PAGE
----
Tatler's Jeremy Wayne and Rosewood chef Juan Pablo Loza

Tatler’s Jeremy Wayne and Rosewood chef Juan Pablo Loza

It was dine-around time, and it seemed that Rosewood Mayakoba’s magnetic culinarian Juan Pablo Loza was overseeing most of the food. Having raved about the tofu last night, now I raved again, about the open tacos spread with guacamole, on top of which were liberal amounts of tuna ceviche. Divine! There were margaritas in what are best described as topless preserving jars with handles, and beers and wine and it is quite amazing that anyone stayed awake for the subsequent Forum (everyone did). I moved on around, next to the absolutely superb Mayakoba boutique, which has beautiful leather work and embroidered bags and something for everyone.

Three-inch-high butterfly chairs

Three-inch-high butterfly chairs

The art gallery, which was showing a collection of tiny chairs, and sculptures featuring hands and feet, wittily and with great style, was offering sushi, which was really popular. The finale, of this lunch that is, was to be a cooking demonstration, Juan Pablo Laza showing that a chef of a top luxury hotel can also turn his hand to showing how something is done, in a temperature of nearly 30°, in a pop-up kitchen in a village square (it does have a working church, by the way, with regular Sunday services, and it can do weddings). Sadly, I had to leave, so I walked back to my Fairmont home, along part of Mayakoba’s fascinating Nature Trail. NOW WATCH A GENERAL VIDEO OF THE MAYAKOBA COMPLEX, BELOW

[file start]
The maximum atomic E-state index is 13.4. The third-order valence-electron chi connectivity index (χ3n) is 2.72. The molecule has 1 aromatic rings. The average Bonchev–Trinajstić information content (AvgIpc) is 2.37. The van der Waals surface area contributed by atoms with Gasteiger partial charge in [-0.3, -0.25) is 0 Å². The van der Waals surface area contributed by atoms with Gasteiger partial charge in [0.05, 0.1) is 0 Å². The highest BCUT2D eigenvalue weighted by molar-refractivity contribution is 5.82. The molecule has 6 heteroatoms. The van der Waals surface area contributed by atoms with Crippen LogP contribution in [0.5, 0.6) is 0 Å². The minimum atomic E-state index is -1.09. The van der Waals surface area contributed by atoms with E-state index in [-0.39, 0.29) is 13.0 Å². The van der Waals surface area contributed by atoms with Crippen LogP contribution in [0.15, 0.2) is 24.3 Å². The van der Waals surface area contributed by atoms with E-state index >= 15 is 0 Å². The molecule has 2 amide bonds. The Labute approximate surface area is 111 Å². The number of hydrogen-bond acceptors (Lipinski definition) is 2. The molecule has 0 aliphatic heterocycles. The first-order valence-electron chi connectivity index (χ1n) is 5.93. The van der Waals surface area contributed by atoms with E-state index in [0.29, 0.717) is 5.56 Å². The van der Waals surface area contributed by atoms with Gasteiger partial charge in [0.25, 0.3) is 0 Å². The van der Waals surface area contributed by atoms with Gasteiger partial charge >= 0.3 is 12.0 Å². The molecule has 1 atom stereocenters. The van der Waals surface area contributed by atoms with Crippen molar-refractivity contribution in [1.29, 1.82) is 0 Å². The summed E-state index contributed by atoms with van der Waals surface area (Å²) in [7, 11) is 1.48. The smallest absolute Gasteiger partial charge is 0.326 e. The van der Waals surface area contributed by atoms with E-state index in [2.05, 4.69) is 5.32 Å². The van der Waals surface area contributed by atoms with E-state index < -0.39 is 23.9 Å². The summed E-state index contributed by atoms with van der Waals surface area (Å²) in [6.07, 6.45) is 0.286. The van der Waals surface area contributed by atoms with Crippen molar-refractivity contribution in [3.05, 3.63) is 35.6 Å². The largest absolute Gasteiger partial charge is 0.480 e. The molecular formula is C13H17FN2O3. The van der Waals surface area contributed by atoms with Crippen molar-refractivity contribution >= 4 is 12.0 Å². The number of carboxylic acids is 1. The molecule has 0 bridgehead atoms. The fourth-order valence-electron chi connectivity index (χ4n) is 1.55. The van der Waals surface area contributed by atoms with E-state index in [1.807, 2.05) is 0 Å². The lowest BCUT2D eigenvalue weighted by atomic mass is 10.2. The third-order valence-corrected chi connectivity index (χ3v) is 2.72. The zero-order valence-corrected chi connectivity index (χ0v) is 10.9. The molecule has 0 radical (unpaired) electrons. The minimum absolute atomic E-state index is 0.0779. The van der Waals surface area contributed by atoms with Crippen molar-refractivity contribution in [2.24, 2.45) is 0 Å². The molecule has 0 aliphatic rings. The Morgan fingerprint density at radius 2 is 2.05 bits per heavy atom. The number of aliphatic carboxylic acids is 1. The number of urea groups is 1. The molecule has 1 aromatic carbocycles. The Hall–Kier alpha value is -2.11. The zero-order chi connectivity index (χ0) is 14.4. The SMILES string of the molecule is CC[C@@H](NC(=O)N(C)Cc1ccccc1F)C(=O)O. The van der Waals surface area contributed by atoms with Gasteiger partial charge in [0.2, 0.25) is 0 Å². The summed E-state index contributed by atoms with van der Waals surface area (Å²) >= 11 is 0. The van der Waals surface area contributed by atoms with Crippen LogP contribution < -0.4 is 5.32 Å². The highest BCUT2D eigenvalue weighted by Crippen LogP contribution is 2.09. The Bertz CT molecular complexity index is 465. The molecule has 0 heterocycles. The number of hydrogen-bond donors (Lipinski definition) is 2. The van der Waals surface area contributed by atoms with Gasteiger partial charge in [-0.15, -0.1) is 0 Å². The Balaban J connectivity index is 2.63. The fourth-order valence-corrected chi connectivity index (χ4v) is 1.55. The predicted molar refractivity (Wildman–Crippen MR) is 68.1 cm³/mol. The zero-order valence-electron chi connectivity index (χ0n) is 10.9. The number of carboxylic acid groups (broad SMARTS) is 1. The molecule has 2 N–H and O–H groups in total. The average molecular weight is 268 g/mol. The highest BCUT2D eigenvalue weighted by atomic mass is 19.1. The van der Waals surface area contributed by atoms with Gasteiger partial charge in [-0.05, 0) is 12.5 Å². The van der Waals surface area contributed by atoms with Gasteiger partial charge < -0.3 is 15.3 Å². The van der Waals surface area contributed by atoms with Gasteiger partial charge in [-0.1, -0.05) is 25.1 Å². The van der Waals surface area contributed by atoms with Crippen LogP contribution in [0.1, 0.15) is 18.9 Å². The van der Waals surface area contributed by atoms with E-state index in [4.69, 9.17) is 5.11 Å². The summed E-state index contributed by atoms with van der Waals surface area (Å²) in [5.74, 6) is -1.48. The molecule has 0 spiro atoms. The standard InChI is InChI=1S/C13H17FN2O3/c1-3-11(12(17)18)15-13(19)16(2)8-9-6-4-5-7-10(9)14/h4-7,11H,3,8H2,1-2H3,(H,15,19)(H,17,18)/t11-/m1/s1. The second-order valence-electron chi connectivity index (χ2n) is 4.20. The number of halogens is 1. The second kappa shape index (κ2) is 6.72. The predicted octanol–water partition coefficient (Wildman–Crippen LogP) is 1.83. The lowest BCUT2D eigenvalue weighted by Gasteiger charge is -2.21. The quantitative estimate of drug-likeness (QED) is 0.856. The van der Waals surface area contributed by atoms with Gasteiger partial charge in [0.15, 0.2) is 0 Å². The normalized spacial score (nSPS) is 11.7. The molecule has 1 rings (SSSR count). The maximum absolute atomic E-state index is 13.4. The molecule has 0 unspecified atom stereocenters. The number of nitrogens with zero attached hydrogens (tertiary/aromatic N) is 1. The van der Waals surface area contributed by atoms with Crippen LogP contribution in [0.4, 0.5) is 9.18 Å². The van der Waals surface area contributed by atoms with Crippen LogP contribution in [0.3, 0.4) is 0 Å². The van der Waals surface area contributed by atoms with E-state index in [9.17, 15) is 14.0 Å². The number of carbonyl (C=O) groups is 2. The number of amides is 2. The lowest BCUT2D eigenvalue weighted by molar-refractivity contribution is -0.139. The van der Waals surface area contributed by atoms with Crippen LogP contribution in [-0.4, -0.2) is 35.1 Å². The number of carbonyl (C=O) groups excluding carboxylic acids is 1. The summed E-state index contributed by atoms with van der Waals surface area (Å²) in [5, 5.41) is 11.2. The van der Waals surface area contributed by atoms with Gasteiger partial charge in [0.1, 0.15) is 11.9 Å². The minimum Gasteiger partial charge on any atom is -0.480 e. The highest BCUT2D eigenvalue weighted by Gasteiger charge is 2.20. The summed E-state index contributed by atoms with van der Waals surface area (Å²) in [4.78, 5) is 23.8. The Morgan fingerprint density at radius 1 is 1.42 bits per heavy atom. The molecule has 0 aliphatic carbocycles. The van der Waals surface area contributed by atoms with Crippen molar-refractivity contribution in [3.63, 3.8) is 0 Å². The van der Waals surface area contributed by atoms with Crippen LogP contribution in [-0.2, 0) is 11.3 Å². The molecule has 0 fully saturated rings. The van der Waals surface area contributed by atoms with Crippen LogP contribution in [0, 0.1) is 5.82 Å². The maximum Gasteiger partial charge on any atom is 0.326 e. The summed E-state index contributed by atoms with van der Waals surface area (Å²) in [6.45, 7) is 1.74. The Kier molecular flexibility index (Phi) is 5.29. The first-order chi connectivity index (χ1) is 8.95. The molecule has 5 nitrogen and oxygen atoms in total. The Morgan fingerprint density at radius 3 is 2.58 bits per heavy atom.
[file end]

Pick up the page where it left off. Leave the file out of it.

Read more
Luxury Hotels

ILTM Americas, luxury hotels and more

Before the Forum...

Before the Forum…

It’s showtime again, showtime, that is, for luxury hotels and other travel elements in the great continents of The Americas. Yes, the fifth ILTM Americas began this very Monday, September 26th, 2016, held as always at Fairmont Mayakoba. This time there were equal numbers of exhibitors (300) and invited travel advisors (300, of whom 71% were making their first-ever trip to ILTM Americas). As always, the hard work of one-to-one meetings was preceded by Monday’s Forum, and this was the best yet. First, it had a theme, ‘How to win friends and influence people’. Next, it had one of the world’s most charismatic hosts, Brazilian media man Pedro Andrade.

Pedro Andrade is mesmerised by a Summit speaker

Pedro Andrade is mesmerised by a Summit speaker